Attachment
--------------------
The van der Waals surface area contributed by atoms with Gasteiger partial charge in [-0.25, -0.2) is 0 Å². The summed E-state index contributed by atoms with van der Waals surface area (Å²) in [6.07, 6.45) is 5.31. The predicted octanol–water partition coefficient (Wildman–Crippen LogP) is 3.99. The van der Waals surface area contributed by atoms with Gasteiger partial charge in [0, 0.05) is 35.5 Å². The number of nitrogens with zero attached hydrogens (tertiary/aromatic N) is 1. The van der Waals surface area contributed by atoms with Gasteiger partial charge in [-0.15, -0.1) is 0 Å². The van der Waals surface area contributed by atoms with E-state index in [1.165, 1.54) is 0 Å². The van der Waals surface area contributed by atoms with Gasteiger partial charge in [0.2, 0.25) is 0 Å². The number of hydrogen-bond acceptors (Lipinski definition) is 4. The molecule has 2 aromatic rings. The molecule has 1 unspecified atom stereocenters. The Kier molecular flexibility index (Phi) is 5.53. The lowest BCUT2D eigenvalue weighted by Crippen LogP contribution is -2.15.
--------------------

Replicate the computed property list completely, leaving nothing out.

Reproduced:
The van der Waals surface area contributed by atoms with Gasteiger partial charge in [-0.25, -0.2) is 0 Å². The summed E-state index contributed by atoms with van der Waals surface area (Å²) in [6.07, 6.45) is 5.31. The predicted octanol–water partition coefficient (Wildman–Crippen LogP) is 3.99. The van der Waals surface area contributed by atoms with Gasteiger partial charge in [0, 0.05) is 35.5 Å². The number of nitrogens with zero attached hydrogens (tertiary/aromatic N) is 1. The van der Waals surface area contributed by atoms with Gasteiger partial charge in [-0.15, -0.1) is 0 Å². The van der Waals surface area contributed by atoms with E-state index in [1.165, 1.54) is 0 Å². The van der Waals surface area contributed by atoms with Gasteiger partial charge in [0.2, 0.25) is 0 Å². The number of hydrogen-bond acceptors (Lipinski definition) is 4. The molecule has 2 aromatic rings. The molecule has 1 unspecified atom stereocenters. The Kier molecular flexibility index (Phi) is 5.53. The lowest BCUT2D eigenvalue weighted by Crippen LogP contribution is -2.15.